All the Light We Cannot See by Anthony Doerr: A blueprint for writing fiction

All the Light We Cannot See is one of the best novels I have read – ever. I’m not alone with my enthusiasm and admiration. The book won the 2015 Pulitzer Prize for fiction, the 2015 Carnegie Medal for Excellence in Fiction and the Australian International Book Award. It was also a finalist for many additional awards and received stunning reviews. It featured on many ‘best books of the year’ lists and will most likely top mine for 2017. Anthony Doerr has published one previous novel, a memoir, two short story collections, and numerous essays, mostly on aspects of science and place, and now I must read them all – not want to; must, for it is rare to ‘meet’ such an extraordinary author.

All the Light We Cannot See will not only grip you with its story and characters, will not only arrest you with the beauty of its prose, but is also a blueprint for writing fiction well. This novel demonstrates every single aspect of good writing. In particular, All the Light We Cannot See features:

  • a stunningly poetic and evocative beginning which hooks and directs the reader,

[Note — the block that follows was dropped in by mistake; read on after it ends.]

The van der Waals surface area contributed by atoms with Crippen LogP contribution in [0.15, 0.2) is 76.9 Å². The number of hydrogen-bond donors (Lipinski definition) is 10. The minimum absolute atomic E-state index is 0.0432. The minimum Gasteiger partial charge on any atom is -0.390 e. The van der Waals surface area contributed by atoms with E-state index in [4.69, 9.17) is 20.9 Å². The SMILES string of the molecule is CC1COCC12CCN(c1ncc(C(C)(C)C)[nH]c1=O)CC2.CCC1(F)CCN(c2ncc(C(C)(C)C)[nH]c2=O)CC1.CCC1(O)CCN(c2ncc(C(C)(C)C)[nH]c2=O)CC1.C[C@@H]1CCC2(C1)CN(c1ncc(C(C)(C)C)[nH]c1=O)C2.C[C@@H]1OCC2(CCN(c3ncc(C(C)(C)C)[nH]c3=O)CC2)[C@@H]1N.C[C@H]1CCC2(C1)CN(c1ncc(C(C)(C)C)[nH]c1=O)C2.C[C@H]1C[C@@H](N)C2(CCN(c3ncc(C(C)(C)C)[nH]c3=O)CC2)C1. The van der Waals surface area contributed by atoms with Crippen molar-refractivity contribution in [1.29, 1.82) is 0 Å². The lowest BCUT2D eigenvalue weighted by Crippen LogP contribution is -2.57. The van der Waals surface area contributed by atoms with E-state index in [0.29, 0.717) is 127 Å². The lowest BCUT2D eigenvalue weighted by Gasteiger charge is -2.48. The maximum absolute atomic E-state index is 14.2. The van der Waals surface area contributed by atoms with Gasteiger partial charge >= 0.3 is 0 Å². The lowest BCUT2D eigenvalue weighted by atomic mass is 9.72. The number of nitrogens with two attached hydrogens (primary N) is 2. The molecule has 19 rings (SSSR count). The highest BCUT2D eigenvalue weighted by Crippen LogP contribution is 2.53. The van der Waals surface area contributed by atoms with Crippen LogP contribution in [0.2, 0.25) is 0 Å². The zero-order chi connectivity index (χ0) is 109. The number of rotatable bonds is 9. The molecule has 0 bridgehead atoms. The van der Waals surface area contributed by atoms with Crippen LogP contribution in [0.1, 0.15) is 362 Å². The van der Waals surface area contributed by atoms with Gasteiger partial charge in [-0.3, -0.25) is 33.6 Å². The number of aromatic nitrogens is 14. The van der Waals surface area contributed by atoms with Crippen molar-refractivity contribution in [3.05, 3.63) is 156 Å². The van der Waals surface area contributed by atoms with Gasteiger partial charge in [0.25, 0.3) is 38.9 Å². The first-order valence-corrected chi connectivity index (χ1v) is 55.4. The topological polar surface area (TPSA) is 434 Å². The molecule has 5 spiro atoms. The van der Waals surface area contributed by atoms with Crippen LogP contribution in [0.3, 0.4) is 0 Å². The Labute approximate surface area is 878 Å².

• complex characters that will stay with you,
  • parallel plots which come together in a non-stereotypical way,
  • commonalities between the protagonists of each parallel plot,
  • a non-chronological structure with time shifts (and plot shifts) throughout,
  • strong transitions between parallel plots and time shifts,
  • a strong voice,
  • strong descriptions,
  • figurative language,
  • significant themes, and
  • a resonant title.

Below I will highlight only some of these strengths. To appreciate them all, you’ve got to read All the Light We Cannot See, and read it again, and again, and at each reading, you will savour every word, sentence, paragraph and chapter.

A stunningly poetic and evocative beginning which hooks and directs the reader:

‘At dusk they pour from the sky. They blow across the ramparts, turn cartwheels over the rooftops, flutter into the ravines between houses. Entire streets swirl with them, flashing white against the cobbles. Urgent message to the inhabitants of this town, they say. Depart immediately to open country.

The tide climbs. The moon hangs small and yellow and gibbous. On the rooftops of beachfront hotels to the east, and in the gardens behind them, a half-dozen American artillery units drop incendiary rounds into the mouths of mortars.’

With this beginning, Doerr not only hooks the reader by exciting and dazzling her/him with the beauty of his prose, but also directs the reader by establishing the narrator, the voice, the point of view, a significant setting in the novel (even though he doesn’t name it here), the time in which All the Light We Cannot See is set (the presence of American artillery indicates it is World War II) as well as setting up the major theme of the novel.  

Parallel plots and commonalities between the protagonists of each plot